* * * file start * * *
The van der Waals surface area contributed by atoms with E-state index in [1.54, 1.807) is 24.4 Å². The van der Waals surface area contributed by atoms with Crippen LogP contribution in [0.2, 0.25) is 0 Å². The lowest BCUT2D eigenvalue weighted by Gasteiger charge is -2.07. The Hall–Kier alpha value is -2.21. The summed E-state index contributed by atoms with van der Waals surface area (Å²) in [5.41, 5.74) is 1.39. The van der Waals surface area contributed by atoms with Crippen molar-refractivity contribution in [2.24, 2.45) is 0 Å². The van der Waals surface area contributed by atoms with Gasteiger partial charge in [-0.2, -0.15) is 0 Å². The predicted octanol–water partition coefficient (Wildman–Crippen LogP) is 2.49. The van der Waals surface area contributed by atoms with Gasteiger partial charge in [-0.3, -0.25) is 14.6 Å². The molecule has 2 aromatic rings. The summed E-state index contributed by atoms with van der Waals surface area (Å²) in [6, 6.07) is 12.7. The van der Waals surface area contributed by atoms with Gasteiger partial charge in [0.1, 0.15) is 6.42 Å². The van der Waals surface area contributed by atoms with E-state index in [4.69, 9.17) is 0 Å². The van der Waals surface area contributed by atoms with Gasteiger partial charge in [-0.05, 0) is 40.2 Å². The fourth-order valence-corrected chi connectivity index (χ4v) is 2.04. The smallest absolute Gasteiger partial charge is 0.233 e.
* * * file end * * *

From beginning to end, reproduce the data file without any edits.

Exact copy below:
The van der Waals surface area contributed by atoms with E-state index in [1.54, 1.807) is 24.4 Å². The van der Waals surface area contributed by atoms with Crippen LogP contribution in [0.2, 0.25) is 0 Å². The lowest BCUT2D eigenvalue weighted by Gasteiger charge is -2.07. The Hall–Kier alpha value is -2.21. The summed E-state index contributed by atoms with van der Waals surface area (Å²) in [5.41, 5.74) is 1.39. The van der Waals surface area contributed by atoms with Crippen molar-refractivity contribution in [2.24, 2.45) is 0 Å². The van der Waals surface area contributed by atoms with Gasteiger partial charge in [-0.2, -0.15) is 0 Å². The predicted octanol–water partition coefficient (Wildman–Crippen LogP) is 2.49. The van der Waals surface area contributed by atoms with Gasteiger partial charge in [-0.3, -0.25) is 14.6 Å². The molecule has 2 aromatic rings. The summed E-state index contributed by atoms with van der Waals surface area (Å²) in [6, 6.07) is 12.7. The van der Waals surface area contributed by atoms with Gasteiger partial charge in [0.1, 0.15) is 6.42 Å². The van der Waals surface area contributed by atoms with E-state index in [4.69, 9.17) is 0 Å². The van der Waals surface area contributed by atoms with Gasteiger partial charge in [-0.05, 0) is 40.2 Å². The fourth-order valence-corrected chi connectivity index (χ4v) is 2.04. The smallest absolute Gasteiger partial charge is 0.233 e.